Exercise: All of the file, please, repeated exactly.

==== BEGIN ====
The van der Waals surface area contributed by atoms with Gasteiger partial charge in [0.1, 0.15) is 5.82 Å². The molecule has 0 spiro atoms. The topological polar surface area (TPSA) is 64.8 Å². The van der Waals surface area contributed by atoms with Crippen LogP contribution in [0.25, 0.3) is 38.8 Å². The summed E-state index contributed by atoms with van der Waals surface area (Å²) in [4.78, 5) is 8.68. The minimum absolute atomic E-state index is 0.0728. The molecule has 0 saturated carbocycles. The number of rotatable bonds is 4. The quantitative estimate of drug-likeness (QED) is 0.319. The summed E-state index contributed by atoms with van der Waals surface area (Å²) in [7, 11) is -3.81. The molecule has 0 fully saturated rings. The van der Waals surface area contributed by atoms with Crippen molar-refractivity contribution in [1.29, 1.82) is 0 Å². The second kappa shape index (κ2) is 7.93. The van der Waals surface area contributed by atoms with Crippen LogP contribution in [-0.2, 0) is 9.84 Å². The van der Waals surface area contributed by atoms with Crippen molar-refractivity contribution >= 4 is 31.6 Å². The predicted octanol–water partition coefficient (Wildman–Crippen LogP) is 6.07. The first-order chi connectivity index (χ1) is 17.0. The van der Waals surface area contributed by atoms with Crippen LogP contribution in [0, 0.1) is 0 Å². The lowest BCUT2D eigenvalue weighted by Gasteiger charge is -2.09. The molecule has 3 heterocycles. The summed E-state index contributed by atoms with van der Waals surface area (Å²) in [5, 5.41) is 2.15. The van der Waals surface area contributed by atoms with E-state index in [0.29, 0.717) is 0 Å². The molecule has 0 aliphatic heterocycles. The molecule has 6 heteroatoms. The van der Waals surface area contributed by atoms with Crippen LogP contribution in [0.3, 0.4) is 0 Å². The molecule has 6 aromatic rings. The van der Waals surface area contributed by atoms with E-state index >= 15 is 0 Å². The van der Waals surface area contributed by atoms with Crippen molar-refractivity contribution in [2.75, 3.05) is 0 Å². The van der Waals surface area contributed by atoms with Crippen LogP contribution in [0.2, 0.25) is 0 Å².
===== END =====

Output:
The van der Waals surface area contributed by atoms with Gasteiger partial charge in [0.1, 0.15) is 5.82 Å². The molecule has 0 spiro atoms. The topological polar surface area (TPSA) is 64.8 Å². The van der Waals surface area contributed by atoms with Crippen LogP contribution in [0.25, 0.3) is 38.8 Å². The summed E-state index contributed by atoms with van der Waals surface area (Å²) in [4.78, 5) is 8.68. The minimum absolute atomic E-state index is 0.0728. The molecule has 0 saturated carbocycles. The number of rotatable bonds is 4. The quantitative estimate of drug-likeness (QED) is 0.319. The summed E-state index contributed by atoms with van der Waals surface area (Å²) in [7, 11) is -3.81. The molecule has 0 fully saturated rings. The van der Waals surface area contributed by atoms with Crippen molar-refractivity contribution in [1.29, 1.82) is 0 Å². The second kappa shape index (κ2) is 7.93. The van der Waals surface area contributed by atoms with Crippen LogP contribution in [-0.2, 0) is 9.84 Å². The van der Waals surface area contributed by atoms with Crippen molar-refractivity contribution >= 4 is 31.6 Å². The predicted octanol–water partition coefficient (Wildman–Crippen LogP) is 6.07. The first-order chi connectivity index (χ1) is 17.0. The van der Waals surface area contributed by atoms with Crippen LogP contribution in [0, 0.1) is 0 Å². The lowest BCUT2D eigenvalue weighted by Gasteiger charge is -2.09. The molecule has 3 heterocycles. The summed E-state index contributed by atoms with van der Waals surface area (Å²) in [5, 5.41) is 2.15. The van der Waals surface area contributed by atoms with E-state index in [0.29, 0.717) is 0 Å². The molecule has 0 aliphatic heterocycles. The molecule has 6 heteroatoms. The van der Waals surface area contributed by atoms with Crippen LogP contribution in [0.3, 0.4) is 0 Å². The molecule has 6 aromatic rings. The van der Waals surface area contributed by atoms with E-state index >= 15 is 0 Å². The van der Waals surface area contributed by atoms with Crippen molar-refractivity contribution in [2.75, 3.05) is 0 Å². The van der Waals surface area contributed by atoms with Crippen LogP contribution in [0.2, 0.25) is 0 Å².